By Merritt McKinney
NEW YORK, Apr 30 (Reuters Health) - Using "gene chips" that provide a snapshot of the activity of thousands of genes at once, scientists have identified new targets for drugs to treat multiple sclerosis (MS).
Based on the information gleaned from the gene chips, researchers were able to reduce the severity of the symptoms in mice with a similar degenerative neurological disease.
In MS, the slow destruction of myelin--the thin, protective coating that insulates nerve fibers in the brain and spine--can lead to numbness, muscle weakness and stiffness, impaired vision and coordination problems.
To see what role genes might play in the disease, Dr. Lawrence Steinman of Stanford University School of Medicine in California and colleagues used gene chips to take a look at gene expression--which genes are turned on or off--in MS-related brain lesions from four people who died from the disease.
Since inflammation plays a role in MS, it came as no big surprise that genes for several inflammatory molecules were expressed at higher levels in the brains of people who died of MS. But the researchers also found that gene expression was not the same in all MS lesions, according to the report published in the May issue of the journal Nature Medicine.
The next step for the investigators was to see whether they could use what they had learned about gene expression in MS to relieve symptoms of the disease. They worked with mice that were prone to develop experimental autoimmune encephalomyelitis, or EAE, a condition that also destroys myelin and that is used by researchers to mimic MS in mice.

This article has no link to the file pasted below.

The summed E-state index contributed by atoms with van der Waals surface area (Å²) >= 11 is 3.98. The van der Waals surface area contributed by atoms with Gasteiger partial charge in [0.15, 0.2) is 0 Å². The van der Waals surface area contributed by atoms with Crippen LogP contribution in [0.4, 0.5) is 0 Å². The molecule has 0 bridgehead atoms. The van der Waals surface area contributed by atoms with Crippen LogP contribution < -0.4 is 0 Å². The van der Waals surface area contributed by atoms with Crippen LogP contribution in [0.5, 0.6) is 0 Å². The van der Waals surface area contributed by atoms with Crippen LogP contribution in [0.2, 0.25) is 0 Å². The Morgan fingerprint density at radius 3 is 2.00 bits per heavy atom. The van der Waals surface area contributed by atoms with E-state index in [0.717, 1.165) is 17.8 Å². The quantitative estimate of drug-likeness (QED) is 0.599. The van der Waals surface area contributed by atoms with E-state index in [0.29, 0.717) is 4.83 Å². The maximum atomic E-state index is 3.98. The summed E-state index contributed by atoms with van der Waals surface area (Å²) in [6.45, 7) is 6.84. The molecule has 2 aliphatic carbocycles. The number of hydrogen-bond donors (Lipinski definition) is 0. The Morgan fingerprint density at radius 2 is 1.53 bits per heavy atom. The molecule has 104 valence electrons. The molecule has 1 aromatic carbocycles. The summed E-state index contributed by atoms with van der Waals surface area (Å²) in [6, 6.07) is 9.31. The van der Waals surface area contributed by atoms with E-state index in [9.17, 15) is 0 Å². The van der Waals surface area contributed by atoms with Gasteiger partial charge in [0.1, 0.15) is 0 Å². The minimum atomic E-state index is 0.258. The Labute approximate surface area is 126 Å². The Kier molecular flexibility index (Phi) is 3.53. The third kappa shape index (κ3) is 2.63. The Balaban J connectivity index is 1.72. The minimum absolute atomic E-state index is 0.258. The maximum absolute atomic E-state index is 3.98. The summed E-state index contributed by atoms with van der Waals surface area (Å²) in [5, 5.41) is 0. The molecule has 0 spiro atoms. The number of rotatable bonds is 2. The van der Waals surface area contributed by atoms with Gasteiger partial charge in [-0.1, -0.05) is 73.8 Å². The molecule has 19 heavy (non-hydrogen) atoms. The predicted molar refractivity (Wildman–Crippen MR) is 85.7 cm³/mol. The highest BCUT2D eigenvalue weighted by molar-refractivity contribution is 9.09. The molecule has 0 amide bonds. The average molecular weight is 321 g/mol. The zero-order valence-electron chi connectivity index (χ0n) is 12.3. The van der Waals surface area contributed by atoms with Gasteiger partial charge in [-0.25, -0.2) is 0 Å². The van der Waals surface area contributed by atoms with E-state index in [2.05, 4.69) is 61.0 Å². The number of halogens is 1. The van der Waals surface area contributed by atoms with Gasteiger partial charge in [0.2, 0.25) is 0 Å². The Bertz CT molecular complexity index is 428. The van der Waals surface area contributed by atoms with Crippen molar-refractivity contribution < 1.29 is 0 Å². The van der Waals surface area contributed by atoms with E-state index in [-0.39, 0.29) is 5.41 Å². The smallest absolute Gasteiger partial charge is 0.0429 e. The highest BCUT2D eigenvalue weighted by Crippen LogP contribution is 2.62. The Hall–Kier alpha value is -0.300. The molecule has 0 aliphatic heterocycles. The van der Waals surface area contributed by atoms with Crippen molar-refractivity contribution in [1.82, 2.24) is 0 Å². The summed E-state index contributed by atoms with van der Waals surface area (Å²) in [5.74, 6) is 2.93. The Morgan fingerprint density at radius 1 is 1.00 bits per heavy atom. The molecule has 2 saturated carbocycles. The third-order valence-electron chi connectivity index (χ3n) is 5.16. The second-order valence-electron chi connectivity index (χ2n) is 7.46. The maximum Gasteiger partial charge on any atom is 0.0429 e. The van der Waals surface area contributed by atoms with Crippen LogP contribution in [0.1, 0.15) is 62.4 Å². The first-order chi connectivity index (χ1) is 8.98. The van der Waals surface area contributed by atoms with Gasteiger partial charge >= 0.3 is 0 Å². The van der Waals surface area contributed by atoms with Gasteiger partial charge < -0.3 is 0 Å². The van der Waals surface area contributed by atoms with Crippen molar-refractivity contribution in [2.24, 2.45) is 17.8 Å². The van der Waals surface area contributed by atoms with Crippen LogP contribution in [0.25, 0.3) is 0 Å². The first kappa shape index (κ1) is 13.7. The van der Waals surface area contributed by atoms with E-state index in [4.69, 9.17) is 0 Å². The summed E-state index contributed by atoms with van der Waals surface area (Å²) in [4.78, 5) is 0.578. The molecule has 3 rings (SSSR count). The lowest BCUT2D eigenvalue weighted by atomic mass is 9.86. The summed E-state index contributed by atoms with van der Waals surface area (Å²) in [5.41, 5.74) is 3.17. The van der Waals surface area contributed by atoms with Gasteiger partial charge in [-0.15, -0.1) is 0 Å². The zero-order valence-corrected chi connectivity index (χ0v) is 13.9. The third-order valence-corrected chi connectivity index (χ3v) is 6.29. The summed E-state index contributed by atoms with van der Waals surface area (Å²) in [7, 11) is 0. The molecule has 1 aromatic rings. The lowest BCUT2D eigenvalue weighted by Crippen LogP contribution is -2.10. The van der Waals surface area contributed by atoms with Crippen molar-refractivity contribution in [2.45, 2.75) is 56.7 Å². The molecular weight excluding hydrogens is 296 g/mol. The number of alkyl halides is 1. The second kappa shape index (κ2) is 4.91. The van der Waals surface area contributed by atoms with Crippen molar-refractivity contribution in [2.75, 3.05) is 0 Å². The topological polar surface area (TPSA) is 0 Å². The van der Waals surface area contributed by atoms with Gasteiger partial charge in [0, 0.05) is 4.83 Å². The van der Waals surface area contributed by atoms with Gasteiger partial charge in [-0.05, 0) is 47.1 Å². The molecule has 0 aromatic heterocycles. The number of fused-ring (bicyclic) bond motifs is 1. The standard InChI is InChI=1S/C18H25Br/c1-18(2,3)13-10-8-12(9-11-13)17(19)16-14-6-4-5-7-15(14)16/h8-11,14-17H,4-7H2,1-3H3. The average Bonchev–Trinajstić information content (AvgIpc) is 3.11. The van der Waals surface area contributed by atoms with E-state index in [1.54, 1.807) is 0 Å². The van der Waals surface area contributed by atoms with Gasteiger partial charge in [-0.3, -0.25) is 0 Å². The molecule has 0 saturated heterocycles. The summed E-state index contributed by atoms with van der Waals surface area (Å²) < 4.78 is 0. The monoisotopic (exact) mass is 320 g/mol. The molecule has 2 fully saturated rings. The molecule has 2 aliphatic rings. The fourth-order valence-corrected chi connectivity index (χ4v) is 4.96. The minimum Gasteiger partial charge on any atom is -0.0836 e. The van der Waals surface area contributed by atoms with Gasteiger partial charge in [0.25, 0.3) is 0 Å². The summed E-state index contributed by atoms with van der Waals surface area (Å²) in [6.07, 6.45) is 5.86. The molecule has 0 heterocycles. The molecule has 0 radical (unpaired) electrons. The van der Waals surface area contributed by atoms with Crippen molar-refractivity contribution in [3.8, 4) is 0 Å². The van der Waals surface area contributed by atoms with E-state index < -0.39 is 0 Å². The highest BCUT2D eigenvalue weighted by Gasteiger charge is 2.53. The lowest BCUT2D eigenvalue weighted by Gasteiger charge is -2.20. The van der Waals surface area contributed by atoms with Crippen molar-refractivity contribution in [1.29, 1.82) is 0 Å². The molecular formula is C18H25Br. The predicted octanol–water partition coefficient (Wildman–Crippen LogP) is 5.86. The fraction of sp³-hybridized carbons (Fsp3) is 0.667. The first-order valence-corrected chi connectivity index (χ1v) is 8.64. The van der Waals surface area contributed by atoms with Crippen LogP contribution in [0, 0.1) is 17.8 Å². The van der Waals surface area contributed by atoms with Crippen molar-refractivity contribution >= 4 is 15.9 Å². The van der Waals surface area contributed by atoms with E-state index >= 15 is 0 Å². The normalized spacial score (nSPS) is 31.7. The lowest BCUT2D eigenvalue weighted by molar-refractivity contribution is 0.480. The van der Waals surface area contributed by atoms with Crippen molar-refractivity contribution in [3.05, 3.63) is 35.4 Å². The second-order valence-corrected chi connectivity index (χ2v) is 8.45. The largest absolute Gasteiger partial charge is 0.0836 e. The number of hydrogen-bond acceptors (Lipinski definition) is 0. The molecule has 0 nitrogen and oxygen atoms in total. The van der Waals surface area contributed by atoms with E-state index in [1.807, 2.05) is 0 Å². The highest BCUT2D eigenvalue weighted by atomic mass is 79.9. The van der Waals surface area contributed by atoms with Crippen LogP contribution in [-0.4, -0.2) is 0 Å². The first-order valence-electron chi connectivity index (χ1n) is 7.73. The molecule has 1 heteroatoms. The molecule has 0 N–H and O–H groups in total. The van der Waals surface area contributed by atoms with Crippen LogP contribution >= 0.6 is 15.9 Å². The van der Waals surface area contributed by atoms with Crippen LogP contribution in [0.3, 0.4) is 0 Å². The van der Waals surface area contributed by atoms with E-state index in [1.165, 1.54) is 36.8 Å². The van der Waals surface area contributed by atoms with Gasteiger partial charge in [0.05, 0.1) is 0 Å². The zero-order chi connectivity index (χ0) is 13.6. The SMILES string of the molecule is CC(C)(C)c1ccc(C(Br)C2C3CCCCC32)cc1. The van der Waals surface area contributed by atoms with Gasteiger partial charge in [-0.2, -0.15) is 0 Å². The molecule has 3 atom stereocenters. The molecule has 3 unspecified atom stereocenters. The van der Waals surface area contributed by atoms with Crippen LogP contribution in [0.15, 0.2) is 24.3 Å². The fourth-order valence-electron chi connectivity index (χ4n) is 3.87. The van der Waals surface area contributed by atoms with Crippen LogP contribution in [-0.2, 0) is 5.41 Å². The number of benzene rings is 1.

In one experiment, the team discovered that one form of MS was less severe in mice with EAE who lacked one of the genes they found in MS. And mice lacking the gene did not develop another form of MS.
The next step, Steinman told Reuters Health, "will be to take some of the candidates revealed in these studies and to design therapies based on the insights."
The results "bring us closer to comprehending the mechanisms that contribute to MS," according to Drs. Stephen M. Tompkins and Stephen D. Miller at Northwestern University Medical School in Chicago, Illinois.
"The data may enable scientists to tailor therapeutic strategies" to different stages or forms of the disease, they suggest in an accompanying editorial.
But the editorialists caution against placing too much hope on the results in mice. "Clinical trials have shown that many therapies proven in the mouse have not been efficacious in humans," they write.
Several of the researchers work for Roche Bioscience in Palo Alto, California, which makes gene chips.
SOURCE: Nature Medicine 2002;8:451-453, 500-508.
Copyright © 2002 Reuters Limited